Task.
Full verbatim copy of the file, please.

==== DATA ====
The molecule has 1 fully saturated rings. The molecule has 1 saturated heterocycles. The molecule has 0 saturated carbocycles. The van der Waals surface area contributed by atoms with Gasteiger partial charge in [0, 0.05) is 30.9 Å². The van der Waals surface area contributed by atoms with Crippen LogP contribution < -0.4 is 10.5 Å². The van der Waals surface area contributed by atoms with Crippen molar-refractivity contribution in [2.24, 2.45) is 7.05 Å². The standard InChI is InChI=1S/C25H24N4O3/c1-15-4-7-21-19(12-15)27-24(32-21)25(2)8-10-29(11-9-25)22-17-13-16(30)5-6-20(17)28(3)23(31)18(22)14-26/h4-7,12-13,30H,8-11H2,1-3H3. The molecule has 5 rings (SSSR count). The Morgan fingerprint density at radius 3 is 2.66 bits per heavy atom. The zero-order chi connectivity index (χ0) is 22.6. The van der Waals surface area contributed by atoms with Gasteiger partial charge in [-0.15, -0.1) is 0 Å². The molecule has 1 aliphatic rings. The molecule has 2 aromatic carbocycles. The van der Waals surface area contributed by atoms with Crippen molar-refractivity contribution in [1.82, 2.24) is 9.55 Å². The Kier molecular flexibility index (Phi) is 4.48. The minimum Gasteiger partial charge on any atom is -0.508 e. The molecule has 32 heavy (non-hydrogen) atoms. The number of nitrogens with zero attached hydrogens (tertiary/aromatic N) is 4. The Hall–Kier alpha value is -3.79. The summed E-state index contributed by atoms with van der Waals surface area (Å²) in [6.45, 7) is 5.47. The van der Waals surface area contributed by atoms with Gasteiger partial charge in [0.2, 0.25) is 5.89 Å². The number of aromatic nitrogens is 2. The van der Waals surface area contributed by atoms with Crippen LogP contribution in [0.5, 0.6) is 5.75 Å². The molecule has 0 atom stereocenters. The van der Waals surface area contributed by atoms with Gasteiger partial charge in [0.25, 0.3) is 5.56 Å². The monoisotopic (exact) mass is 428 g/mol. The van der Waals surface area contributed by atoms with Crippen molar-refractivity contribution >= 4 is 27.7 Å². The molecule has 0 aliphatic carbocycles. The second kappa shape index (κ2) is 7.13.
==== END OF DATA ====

The molecule has 1 fully saturated rings. The molecule has 1 saturated heterocycles. The molecule has 0 saturated carbocycles. The van der Waals surface area contributed by atoms with Gasteiger partial charge in [0, 0.05) is 30.9 Å². The van der Waals surface area contributed by atoms with Crippen LogP contribution < -0.4 is 10.5 Å². The van der Waals surface area contributed by atoms with Crippen molar-refractivity contribution in [2.24, 2.45) is 7.05 Å². The standard InChI is InChI=1S/C25H24N4O3/c1-15-4-7-21-19(12-15)27-24(32-21)25(2)8-10-29(11-9-25)22-17-13-16(30)5-6-20(17)28(3)23(31)18(22)14-26/h4-7,12-13,30H,8-11H2,1-3H3. The molecule has 5 rings (SSSR count). The Morgan fingerprint density at radius 3 is 2.66 bits per heavy atom. The zero-order chi connectivity index (χ0) is 22.6. The van der Waals surface area contributed by atoms with Gasteiger partial charge in [-0.15, -0.1) is 0 Å². The molecule has 1 aliphatic rings. The molecule has 2 aromatic carbocycles. The van der Waals surface area contributed by atoms with Crippen molar-refractivity contribution in [1.82, 2.24) is 9.55 Å². The Kier molecular flexibility index (Phi) is 4.48. The minimum Gasteiger partial charge on any atom is -0.508 e. The molecule has 32 heavy (non-hydrogen) atoms. The number of nitrogens with zero attached hydrogens (tertiary/aromatic N) is 4. The Hall–Kier alpha value is -3.79. The summed E-state index contributed by atoms with van der Waals surface area (Å²) in [6.45, 7) is 5.47. The van der Waals surface area contributed by atoms with Gasteiger partial charge in [0.2, 0.25) is 5.89 Å². The number of aromatic nitrogens is 2. The van der Waals surface area contributed by atoms with Crippen LogP contribution in [0.5, 0.6) is 5.75 Å². The molecule has 0 atom stereocenters. The van der Waals surface area contributed by atoms with Gasteiger partial charge in [0.25, 0.3) is 5.56 Å². The monoisotopic (exact) mass is 428 g/mol. The van der Waals surface area contributed by atoms with Crippen molar-refractivity contribution >= 4 is 27.7 Å². The molecule has 0 aliphatic carbocycles. The second kappa shape index (κ2) is 7.13.